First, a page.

HP DeskJet 3755 Compact All-in-One Wireless Printer review

PROS
  • Compact.
  • Elegant.
  • Cheap.
  • Good mobile printing capabilities.
  • Very good photographic quality.
CONS
  • Low paper capacity.
  • It lacks an automatic duplexer.
  • The scanner does not have an ADF or flatbed.
  • Graphics quality below average.
  • Slow.
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HP touts its Deskjet 3755 all-in-one printer ($69.99) as the world’s smallest multifunction home printer (AIO). It is certainly small and unique in style. Unlike the business HP OfficeJet 250 mobile MFP, the Editors’ Choice mobile MFP, the 3755 is aimed at consumers, especially millennials, who want to print photos from mobile devices. The 3755’s slow speed and poor features limit it to light use, but it should perform well in its intended role.

Rainbow of Printers

The 3755 measures 5.6 by 15.9 by 7 inches (HWD) when closed, 10.4 by 15.9 by 17.8 inches with the drawers extended, and weighs 5.1 pounds. This compares favorably with the Epson Expression Home XP-430 Small-in-One ($300.74 at Amazon), which measures 5.4 by 15.4 by 11.8 inches, more than 4 inches deeper than the 3755.

The 3755 is available in seven colours, each a two-tone mix combined with white. Our test unit is Electric Blue; Other colors available in North America include Sea Grass, Dragonfly Blue, Sporty Purple, Cardinal Red, Stone and Poppy Pink.

An Atypical All-in-One

An unusual feature is what HP calls the scan beam, a curved piece of plastic that runs horizontally across the top of the printer. Scan a page by sliding it under the bar; it feeds and emerges from the other side. The 3755 lacks a flatbed and automatic document feeder; pages must be entered one at a time. To the right of the beam is the control panel, with a small monochrome screen and associated control buttons, to initiate black and white or color scanning, enable/disable Wi-Fi or Wireless Direct, cancel or resume a print job , or enable HP Web Services .

On the Slow Side

We didn’t expect high speed from the 3755, and we didn’t get it. For both printing our Word test document (4.3 pages per minute or ppm) and our full business package (1.4 ppm), the 3755 had the slowest times of any printer we tested with our test suite. (We calculated the time of the Epson Expression Premium XP-640 Small-in-One printer, the most comparable printer, to be 3.2 ppm for the full set, although when printing our Word test document it was relatively faster with 9.5ppm). The photo print speed (average 46 seconds per print) is also slow, but not the slowest for an inkjet we tested. The Brother MFC-J6535DW ($738.42 at Amazon), for example, averages 1 minute, 25 seconds per print.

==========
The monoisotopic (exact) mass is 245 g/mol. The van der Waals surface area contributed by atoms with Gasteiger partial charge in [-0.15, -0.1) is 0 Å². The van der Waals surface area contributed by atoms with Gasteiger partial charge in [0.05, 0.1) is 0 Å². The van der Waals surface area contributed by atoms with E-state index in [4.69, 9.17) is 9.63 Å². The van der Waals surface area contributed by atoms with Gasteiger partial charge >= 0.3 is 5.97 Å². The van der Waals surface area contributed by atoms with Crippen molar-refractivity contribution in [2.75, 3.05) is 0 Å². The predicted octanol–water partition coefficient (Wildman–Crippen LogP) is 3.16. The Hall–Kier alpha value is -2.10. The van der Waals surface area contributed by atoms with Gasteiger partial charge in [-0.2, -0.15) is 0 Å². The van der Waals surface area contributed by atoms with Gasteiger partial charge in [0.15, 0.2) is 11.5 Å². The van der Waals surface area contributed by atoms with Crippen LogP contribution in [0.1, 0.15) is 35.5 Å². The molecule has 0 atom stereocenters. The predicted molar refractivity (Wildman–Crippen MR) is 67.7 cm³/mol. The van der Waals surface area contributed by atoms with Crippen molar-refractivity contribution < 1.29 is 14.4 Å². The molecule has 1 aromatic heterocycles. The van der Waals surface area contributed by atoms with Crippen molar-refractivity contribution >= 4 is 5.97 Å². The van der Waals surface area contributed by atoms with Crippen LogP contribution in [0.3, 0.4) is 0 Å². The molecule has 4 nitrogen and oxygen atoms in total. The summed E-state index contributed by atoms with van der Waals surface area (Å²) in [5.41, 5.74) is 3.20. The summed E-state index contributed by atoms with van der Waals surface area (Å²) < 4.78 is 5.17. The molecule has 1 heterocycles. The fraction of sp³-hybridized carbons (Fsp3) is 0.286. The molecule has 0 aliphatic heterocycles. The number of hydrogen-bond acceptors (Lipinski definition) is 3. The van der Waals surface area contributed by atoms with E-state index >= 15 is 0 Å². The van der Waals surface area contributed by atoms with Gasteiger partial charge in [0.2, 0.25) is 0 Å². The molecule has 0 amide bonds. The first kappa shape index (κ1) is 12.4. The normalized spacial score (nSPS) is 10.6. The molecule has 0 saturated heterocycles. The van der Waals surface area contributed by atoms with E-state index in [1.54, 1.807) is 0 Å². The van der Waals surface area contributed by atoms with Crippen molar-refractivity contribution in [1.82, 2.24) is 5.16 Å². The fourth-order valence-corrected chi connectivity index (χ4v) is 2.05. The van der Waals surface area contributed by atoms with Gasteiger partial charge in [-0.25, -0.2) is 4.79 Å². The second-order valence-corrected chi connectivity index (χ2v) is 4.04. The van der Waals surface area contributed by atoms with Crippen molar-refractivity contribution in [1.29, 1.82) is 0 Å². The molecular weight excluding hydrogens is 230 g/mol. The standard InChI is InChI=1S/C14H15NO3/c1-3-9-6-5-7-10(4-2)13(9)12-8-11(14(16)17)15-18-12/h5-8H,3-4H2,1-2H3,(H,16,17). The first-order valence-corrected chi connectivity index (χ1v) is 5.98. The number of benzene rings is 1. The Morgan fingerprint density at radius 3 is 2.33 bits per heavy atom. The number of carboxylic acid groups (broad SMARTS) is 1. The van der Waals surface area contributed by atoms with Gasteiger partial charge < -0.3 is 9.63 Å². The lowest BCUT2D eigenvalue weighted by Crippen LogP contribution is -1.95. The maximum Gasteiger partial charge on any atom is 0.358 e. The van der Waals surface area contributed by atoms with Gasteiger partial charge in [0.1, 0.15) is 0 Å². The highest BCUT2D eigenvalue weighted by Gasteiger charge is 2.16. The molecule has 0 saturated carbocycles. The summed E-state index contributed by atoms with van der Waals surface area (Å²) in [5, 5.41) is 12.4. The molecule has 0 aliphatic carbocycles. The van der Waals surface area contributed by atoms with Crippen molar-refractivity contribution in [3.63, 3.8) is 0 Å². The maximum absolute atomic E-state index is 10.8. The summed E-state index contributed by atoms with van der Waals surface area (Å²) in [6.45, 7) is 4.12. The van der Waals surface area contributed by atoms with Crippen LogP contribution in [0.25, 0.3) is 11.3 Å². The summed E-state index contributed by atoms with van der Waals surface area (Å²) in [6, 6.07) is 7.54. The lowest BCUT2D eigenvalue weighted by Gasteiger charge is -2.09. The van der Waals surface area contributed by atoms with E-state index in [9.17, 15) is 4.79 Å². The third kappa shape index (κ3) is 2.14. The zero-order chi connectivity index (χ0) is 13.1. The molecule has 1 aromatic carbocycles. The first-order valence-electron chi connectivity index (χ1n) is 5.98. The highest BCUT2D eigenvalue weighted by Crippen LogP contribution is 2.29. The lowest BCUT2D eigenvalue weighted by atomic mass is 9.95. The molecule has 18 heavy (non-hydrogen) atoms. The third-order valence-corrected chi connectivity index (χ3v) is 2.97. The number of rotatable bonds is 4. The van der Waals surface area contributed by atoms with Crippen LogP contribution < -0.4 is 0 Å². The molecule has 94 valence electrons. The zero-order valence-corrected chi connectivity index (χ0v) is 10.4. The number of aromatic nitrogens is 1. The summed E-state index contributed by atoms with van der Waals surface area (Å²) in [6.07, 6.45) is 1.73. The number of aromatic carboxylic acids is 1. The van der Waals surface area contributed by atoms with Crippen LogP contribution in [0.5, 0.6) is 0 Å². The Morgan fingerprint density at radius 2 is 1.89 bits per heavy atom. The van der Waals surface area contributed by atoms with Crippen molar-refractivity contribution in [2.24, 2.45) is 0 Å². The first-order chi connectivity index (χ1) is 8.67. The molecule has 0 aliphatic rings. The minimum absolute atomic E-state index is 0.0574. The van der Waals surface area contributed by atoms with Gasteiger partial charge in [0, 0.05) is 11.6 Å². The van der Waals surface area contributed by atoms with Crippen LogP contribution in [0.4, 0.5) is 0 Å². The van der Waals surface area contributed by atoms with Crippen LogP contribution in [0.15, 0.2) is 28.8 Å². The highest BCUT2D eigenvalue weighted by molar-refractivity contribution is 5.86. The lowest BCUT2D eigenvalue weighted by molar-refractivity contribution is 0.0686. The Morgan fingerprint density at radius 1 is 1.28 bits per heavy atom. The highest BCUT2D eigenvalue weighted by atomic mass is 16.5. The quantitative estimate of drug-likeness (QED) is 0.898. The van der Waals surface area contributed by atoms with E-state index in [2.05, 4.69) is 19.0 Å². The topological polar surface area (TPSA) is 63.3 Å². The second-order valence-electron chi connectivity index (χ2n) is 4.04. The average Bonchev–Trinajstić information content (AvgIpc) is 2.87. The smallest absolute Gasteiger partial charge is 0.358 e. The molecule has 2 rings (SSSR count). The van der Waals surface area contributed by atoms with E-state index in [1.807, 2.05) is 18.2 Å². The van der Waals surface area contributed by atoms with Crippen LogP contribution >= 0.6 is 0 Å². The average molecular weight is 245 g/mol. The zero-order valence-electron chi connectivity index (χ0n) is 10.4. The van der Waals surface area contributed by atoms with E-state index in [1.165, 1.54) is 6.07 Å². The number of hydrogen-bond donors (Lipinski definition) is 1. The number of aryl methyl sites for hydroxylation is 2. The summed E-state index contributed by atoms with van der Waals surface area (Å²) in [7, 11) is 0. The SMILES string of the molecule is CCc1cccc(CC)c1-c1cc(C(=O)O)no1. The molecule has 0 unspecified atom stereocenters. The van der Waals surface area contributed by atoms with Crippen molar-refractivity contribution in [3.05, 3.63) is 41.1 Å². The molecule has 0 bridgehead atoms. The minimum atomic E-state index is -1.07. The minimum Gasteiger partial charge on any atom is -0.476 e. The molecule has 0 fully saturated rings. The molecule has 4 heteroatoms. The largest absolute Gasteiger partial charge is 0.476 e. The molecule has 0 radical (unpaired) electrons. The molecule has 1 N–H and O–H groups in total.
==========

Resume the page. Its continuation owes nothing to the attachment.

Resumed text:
Good For Photos

Based on our testing, the overall text quality is average for an inkjet printer, with average text quality, subpar graphics and above average photographic quality. For the four standard fonts in our test suite, it was better than usual for an inkjet, while it struggled with the three more exotic fonts in the suite. As long as you stick to commonly used fonts, you should be fine.

The images showed moderate streaks, a regular faint streaking pattern in some illustrations, and some backgrounds appeared a bit blotchy, with uneven ink distribution. It’s fine for printing your own images, but not really suitable for printing documents such as PowerPoint brochures that are meant to be distributed to others.

As the 3755 is primarily designed for photo printing and photos are one of HP’s strengths, it’s not surprising that it has above-average photographic quality, even though it only has two ink tanks: one for black and one for cyan. , magenta and yellow, while most printers have separate tanks for each color. Most of our test prints were at least as good as what we’d expect from drugstore prints, and a few prints were better. There was some loss of detail in the bright areas of a print, and our monochrome image had a slight tint.

Running Costs

If you bought HP’s highest-capacity cartridges separately, operating costs would be a relatively high 8.7 cents per black and white page and 19 cents per color page. According to HP, you can save up to 50 percent on ink costs by signing up for one of HP’s Instant Ink subscription programs. There are three levels: Occasional printing (up to 50 pages per month, for $2.99 per month), Intermediate printing (up to 100 pages per month, for $4.99 per month), and frequent printing (up to 300 pages per month, for $9.99 per month). You don’t pay more for a color page with instant ink than for a black page; you pay more if you print extra pages and get no compensation if you don’t print your monthly amount.

Small and Affordable, but Not Fast

The HP Deskjet 3755 All-in-One Printer is an outstanding AIO printer. Its small size, bargain price and attractive design put it in a class of its own. Contrasting with these strengths is the tremendous print speed and lack of common all-in-one features including an ADF (or flatbed for that matter), automatic duplexer, touchscreen, SD card reader, single disk port, USB memory stick . , fax capability, touchscreen and photo tray. These omissions, along with a 60-sheet input tray, make the 3755 suitable for light use. It is clearly not for everyone. But if you are looking for a small, stylish and inexpensive printer, mainly for printing photos from mobile devices, this could be an ideal choice.

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